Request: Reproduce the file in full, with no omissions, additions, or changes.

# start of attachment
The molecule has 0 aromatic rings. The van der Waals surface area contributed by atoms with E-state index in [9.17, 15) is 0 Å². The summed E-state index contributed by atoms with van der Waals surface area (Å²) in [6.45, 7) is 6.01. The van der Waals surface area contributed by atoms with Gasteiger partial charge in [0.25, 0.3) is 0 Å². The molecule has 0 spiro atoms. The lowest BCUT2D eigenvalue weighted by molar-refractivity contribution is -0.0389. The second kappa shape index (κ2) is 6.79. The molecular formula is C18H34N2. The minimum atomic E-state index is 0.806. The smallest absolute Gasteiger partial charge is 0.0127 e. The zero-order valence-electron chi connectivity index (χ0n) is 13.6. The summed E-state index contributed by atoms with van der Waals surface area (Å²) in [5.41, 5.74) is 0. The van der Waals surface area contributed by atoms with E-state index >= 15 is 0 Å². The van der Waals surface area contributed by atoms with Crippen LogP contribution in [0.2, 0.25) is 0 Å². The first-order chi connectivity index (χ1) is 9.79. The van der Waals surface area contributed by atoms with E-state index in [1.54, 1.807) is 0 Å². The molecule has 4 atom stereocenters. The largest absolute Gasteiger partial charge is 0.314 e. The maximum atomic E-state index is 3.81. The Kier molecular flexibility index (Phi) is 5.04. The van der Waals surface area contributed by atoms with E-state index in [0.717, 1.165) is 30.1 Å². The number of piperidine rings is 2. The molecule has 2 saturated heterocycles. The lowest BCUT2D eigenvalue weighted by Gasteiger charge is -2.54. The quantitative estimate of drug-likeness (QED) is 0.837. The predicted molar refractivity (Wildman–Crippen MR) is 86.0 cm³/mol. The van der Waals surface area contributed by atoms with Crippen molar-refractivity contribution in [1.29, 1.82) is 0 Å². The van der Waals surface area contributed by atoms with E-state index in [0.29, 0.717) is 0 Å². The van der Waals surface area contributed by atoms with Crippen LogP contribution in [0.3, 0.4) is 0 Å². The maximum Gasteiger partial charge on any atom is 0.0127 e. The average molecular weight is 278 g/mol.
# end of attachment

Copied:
The molecule has 0 aromatic rings. The van der Waals surface area contributed by atoms with E-state index in [9.17, 15) is 0 Å². The summed E-state index contributed by atoms with van der Waals surface area (Å²) in [6.45, 7) is 6.01. The van der Waals surface area contributed by atoms with Gasteiger partial charge in [0.25, 0.3) is 0 Å². The molecule has 0 spiro atoms. The lowest BCUT2D eigenvalue weighted by molar-refractivity contribution is -0.0389. The second kappa shape index (κ2) is 6.79. The molecular formula is C18H34N2. The minimum atomic E-state index is 0.806. The smallest absolute Gasteiger partial charge is 0.0127 e. The zero-order valence-electron chi connectivity index (χ0n) is 13.6. The summed E-state index contributed by atoms with van der Waals surface area (Å²) in [5.41, 5.74) is 0. The van der Waals surface area contributed by atoms with E-state index >= 15 is 0 Å². The van der Waals surface area contributed by atoms with Crippen LogP contribution in [0.2, 0.25) is 0 Å². The first-order chi connectivity index (χ1) is 9.79. The van der Waals surface area contributed by atoms with E-state index in [1.54, 1.807) is 0 Å². The molecule has 4 atom stereocenters. The largest absolute Gasteiger partial charge is 0.314 e. The maximum atomic E-state index is 3.81. The Kier molecular flexibility index (Phi) is 5.04. The van der Waals surface area contributed by atoms with E-state index in [0.717, 1.165) is 30.1 Å². The number of piperidine rings is 2. The molecule has 2 saturated heterocycles. The lowest BCUT2D eigenvalue weighted by Gasteiger charge is -2.54. The quantitative estimate of drug-likeness (QED) is 0.837. The predicted molar refractivity (Wildman–Crippen MR) is 86.0 cm³/mol. The van der Waals surface area contributed by atoms with Crippen molar-refractivity contribution in [1.29, 1.82) is 0 Å². The van der Waals surface area contributed by atoms with E-state index in [0.29, 0.717) is 0 Å². The van der Waals surface area contributed by atoms with Crippen LogP contribution in [0.3, 0.4) is 0 Å². The maximum Gasteiger partial charge on any atom is 0.0127 e. The average molecular weight is 278 g/mol.